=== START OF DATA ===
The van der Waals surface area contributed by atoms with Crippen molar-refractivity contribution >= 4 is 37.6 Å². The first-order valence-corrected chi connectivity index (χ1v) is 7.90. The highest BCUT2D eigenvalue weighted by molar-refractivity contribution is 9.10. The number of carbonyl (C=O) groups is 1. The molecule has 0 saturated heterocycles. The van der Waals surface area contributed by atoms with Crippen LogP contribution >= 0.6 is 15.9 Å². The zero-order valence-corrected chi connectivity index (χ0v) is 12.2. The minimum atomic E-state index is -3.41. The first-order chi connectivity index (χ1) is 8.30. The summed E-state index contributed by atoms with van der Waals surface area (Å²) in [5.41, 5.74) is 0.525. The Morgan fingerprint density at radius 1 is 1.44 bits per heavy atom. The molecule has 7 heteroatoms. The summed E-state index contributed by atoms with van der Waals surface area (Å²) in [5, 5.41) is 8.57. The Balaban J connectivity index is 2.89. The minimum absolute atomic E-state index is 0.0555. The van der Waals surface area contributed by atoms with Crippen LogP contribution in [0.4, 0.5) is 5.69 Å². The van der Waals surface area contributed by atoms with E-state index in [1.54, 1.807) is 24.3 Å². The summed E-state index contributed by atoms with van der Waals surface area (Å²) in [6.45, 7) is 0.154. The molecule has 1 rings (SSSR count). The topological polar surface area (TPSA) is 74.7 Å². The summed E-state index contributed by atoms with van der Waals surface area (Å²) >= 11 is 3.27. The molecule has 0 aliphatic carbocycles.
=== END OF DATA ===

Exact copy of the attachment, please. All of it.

The van der Waals surface area contributed by atoms with Crippen molar-refractivity contribution >= 4 is 37.6 Å². The first-order valence-corrected chi connectivity index (χ1v) is 7.90. The highest BCUT2D eigenvalue weighted by molar-refractivity contribution is 9.10. The number of carbonyl (C=O) groups is 1. The molecule has 0 saturated heterocycles. The van der Waals surface area contributed by atoms with Crippen LogP contribution >= 0.6 is 15.9 Å². The zero-order valence-corrected chi connectivity index (χ0v) is 12.2. The minimum atomic E-state index is -3.41. The first-order chi connectivity index (χ1) is 8.30. The summed E-state index contributed by atoms with van der Waals surface area (Å²) in [5.41, 5.74) is 0.525. The Morgan fingerprint density at radius 1 is 1.44 bits per heavy atom. The molecule has 7 heteroatoms. The summed E-state index contributed by atoms with van der Waals surface area (Å²) in [5, 5.41) is 8.57. The Balaban J connectivity index is 2.89. The minimum absolute atomic E-state index is 0.0555. The van der Waals surface area contributed by atoms with Crippen LogP contribution in [0.4, 0.5) is 5.69 Å². The van der Waals surface area contributed by atoms with E-state index in [1.54, 1.807) is 24.3 Å². The summed E-state index contributed by atoms with van der Waals surface area (Å²) in [6.45, 7) is 0.154. The molecule has 1 rings (SSSR count). The topological polar surface area (TPSA) is 74.7 Å². The summed E-state index contributed by atoms with van der Waals surface area (Å²) >= 11 is 3.27. The molecule has 0 aliphatic carbocycles.